I have long thought that loneliness should be a diagnosis. Like depression. When you experience it, it has an ache that is like no other. Some people avoid it like the plague. Have people around them constantly. Others bear it who want a relationship, but life just hasn’t led to that. Maybe have tried – maybe given up. Maybe just taking a rest.

It is important to be able to value your own company. To be able to watch a sunset, read a book or cook a meal. And enjoy it for what it is just for you.

Please remember those who are living life on their own. Divorced. Widowed. Perhaps have never chosen to be partnered. Or are choosing to live life alone now.

Reassure them they are wanted. Even treasured.

And if it’s you. Know that you are.

Especially now. During the holiday season.

You may appreciate that gift yourself one day.


Dr. Margaret Rutherford

Dr. Margaret Rutherford has been in practice in Fayetteville, Arkansas for over 20 years. She began blogging in 2012 with the website “NestAche”, and following with in April 2014. Her work can be found here on Midlife Boulevard, as well as the Huffington Post, Boomeon, WeWantMore, BetterAfter50 and Arkansas Women Bloggers.

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Thursday 23rd of July 2015

I'm "that person" who won't eat alone - I won't even drink a coffee alone at a cafe - because I think people will assume I have no friends! How sad am I?? I think it's also that I see eating out as a social exercise and would rather be at home if I am by myself. I am always in awe of confident women who get on with life alone and never seem to feel lonely - great post Margaret :)

Dr. Margaret Rutherford

Friday 24th of July 2015

Thanks Leanne. It does take confidence I would agree - but also practice. Or maybe you saw a parent or other family member live life alone. And they were fine. So exposure I guess. And thereby the message is not "poor girl, she's alone" but "wow, that's good news - that being alone doesn't stop you from enjoying life." My grandmother was widowed in her early 40's and never remarried. I think that had an effect on me, for sure.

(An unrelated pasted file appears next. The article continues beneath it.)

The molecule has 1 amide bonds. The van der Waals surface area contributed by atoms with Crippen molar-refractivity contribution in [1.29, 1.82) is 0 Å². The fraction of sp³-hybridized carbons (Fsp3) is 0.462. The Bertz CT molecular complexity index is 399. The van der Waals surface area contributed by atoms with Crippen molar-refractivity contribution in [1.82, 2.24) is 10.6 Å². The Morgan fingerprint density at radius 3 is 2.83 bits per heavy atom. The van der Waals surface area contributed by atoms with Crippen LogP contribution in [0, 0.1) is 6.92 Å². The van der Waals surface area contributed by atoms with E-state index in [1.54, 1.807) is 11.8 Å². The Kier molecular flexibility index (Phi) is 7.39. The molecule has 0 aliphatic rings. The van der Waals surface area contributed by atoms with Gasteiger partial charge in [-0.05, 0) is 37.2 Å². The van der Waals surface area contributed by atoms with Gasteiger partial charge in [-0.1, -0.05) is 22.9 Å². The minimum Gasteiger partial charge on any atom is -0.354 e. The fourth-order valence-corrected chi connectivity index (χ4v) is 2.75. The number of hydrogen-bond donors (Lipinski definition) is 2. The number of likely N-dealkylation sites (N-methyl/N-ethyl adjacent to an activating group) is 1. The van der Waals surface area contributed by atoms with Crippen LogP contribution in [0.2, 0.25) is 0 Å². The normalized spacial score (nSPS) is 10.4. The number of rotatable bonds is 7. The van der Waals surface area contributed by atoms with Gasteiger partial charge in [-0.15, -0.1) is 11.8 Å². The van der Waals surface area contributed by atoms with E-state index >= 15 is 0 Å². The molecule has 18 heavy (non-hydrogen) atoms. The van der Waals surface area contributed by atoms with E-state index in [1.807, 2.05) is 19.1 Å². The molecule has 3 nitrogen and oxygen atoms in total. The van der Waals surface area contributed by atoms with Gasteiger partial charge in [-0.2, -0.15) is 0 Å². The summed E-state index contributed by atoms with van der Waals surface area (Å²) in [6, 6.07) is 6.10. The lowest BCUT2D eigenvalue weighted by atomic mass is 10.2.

Susan bonifant

Thursday 23rd of July 2015

I have a friend who won't, WON'T eat in a restaurant alone - "No, I don't do that," she says as if she's talking about walking around town in her underwear. Among my four kids I have one who "won't do that" and another who doesn't like it very much and two who consider it no big deal at all.

I've wondered about this forever. Do people feel watched? Do they not like the topic of their inner dialogue? Do they need the stimulation of company to turn thought to action? Because I don't know an extrovert who can sit still.

As a writer I process thought with the help of solitude. Maybe it's exactly the opposite for someone who steers clear of alone time.; maybe it has something to do with processing thought with the help of conversation. Either way - it comes down to feeding the brain what it needs, I guess, to make us feel we're showing up somewhere - on the page or at a party.

Dr. Margaret Rutherford

Friday 24th of July 2015

I like that Susan... "we're showing up somewhere". Also the extroversion/introversion spectrum is probably important. I hadn't thought of it in those terms. Thanks for adding a lot of great ideas.